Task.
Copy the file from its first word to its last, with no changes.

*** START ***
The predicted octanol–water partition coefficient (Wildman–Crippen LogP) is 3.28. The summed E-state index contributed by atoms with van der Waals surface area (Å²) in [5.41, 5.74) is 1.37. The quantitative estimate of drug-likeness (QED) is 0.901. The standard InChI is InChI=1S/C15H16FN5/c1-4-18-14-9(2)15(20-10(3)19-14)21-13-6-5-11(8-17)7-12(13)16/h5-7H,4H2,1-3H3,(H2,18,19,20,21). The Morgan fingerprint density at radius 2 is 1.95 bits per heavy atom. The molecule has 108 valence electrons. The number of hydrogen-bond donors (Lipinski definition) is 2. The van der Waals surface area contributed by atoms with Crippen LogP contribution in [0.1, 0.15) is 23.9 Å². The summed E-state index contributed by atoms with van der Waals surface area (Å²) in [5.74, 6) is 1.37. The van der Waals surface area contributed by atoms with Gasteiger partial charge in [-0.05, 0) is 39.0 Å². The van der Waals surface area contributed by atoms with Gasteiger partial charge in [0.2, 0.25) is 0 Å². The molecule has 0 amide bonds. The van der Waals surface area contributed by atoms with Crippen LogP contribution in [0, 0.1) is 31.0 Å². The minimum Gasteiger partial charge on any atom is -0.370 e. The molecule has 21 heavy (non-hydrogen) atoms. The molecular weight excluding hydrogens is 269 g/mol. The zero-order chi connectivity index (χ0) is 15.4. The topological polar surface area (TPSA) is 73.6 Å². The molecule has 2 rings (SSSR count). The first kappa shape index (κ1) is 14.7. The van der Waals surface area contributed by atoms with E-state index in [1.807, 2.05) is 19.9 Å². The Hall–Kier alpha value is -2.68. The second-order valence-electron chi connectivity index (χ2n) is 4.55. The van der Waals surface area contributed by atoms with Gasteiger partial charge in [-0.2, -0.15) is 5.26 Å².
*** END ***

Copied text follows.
The predicted octanol–water partition coefficient (Wildman–Crippen LogP) is 3.28. The summed E-state index contributed by atoms with van der Waals surface area (Å²) in [5.41, 5.74) is 1.37. The quantitative estimate of drug-likeness (QED) is 0.901. The standard InChI is InChI=1S/C15H16FN5/c1-4-18-14-9(2)15(20-10(3)19-14)21-13-6-5-11(8-17)7-12(13)16/h5-7H,4H2,1-3H3,(H2,18,19,20,21). The Morgan fingerprint density at radius 2 is 1.95 bits per heavy atom. The molecule has 108 valence electrons. The number of hydrogen-bond donors (Lipinski definition) is 2. The van der Waals surface area contributed by atoms with Crippen LogP contribution in [0.1, 0.15) is 23.9 Å². The summed E-state index contributed by atoms with van der Waals surface area (Å²) in [5.74, 6) is 1.37. The van der Waals surface area contributed by atoms with Gasteiger partial charge in [-0.05, 0) is 39.0 Å². The van der Waals surface area contributed by atoms with Gasteiger partial charge in [0.2, 0.25) is 0 Å². The molecule has 0 amide bonds. The van der Waals surface area contributed by atoms with Crippen LogP contribution in [0, 0.1) is 31.0 Å². The minimum Gasteiger partial charge on any atom is -0.370 e. The molecule has 21 heavy (non-hydrogen) atoms. The molecular weight excluding hydrogens is 269 g/mol. The zero-order chi connectivity index (χ0) is 15.4. The topological polar surface area (TPSA) is 73.6 Å². The molecule has 2 rings (SSSR count). The first kappa shape index (κ1) is 14.7. The van der Waals surface area contributed by atoms with E-state index in [1.807, 2.05) is 19.9 Å². The Hall–Kier alpha value is -2.68. The second-order valence-electron chi connectivity index (χ2n) is 4.55. The van der Waals surface area contributed by atoms with Gasteiger partial charge in [-0.2, -0.15) is 5.26 Å².